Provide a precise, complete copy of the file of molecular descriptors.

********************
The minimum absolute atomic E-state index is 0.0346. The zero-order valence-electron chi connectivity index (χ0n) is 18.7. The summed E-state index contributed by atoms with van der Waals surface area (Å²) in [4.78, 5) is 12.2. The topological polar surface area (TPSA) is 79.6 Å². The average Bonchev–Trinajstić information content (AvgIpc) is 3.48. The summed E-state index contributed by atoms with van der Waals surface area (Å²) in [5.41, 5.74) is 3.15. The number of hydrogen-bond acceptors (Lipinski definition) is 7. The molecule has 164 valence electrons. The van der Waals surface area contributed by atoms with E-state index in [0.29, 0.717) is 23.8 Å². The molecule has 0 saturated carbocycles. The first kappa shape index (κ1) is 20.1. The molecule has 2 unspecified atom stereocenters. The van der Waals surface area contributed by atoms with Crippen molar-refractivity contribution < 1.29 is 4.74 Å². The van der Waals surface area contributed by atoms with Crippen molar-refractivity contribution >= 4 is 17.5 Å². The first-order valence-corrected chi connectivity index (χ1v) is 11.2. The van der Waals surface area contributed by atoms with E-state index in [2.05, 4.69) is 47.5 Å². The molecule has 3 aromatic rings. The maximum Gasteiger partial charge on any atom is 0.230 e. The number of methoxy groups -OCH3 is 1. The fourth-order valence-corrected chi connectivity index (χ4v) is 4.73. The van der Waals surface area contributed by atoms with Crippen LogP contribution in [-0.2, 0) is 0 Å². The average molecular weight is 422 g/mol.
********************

The minimum absolute atomic E-state index is 0.0346. The zero-order valence-electron chi connectivity index (χ0n) is 18.7. The summed E-state index contributed by atoms with van der Waals surface area (Å²) in [4.78, 5) is 12.2. The topological polar surface area (TPSA) is 79.6 Å². The average Bonchev–Trinajstić information content (AvgIpc) is 3.48. The summed E-state index contributed by atoms with van der Waals surface area (Å²) in [5.41, 5.74) is 3.15. The number of hydrogen-bond acceptors (Lipinski definition) is 7. The molecule has 164 valence electrons. The van der Waals surface area contributed by atoms with E-state index in [0.29, 0.717) is 23.8 Å². The molecule has 0 saturated carbocycles. The first kappa shape index (κ1) is 20.1. The molecule has 2 unspecified atom stereocenters. The van der Waals surface area contributed by atoms with Crippen molar-refractivity contribution < 1.29 is 4.74 Å². The van der Waals surface area contributed by atoms with Crippen molar-refractivity contribution >= 4 is 17.5 Å². The first-order valence-corrected chi connectivity index (χ1v) is 11.2. The van der Waals surface area contributed by atoms with E-state index in [2.05, 4.69) is 47.5 Å². The molecule has 3 aromatic rings. The maximum Gasteiger partial charge on any atom is 0.230 e. The number of methoxy groups -OCH3 is 1. The fourth-order valence-corrected chi connectivity index (χ4v) is 4.73. The van der Waals surface area contributed by atoms with Crippen LogP contribution in [-0.2, 0) is 0 Å². The average molecular weight is 422 g/mol.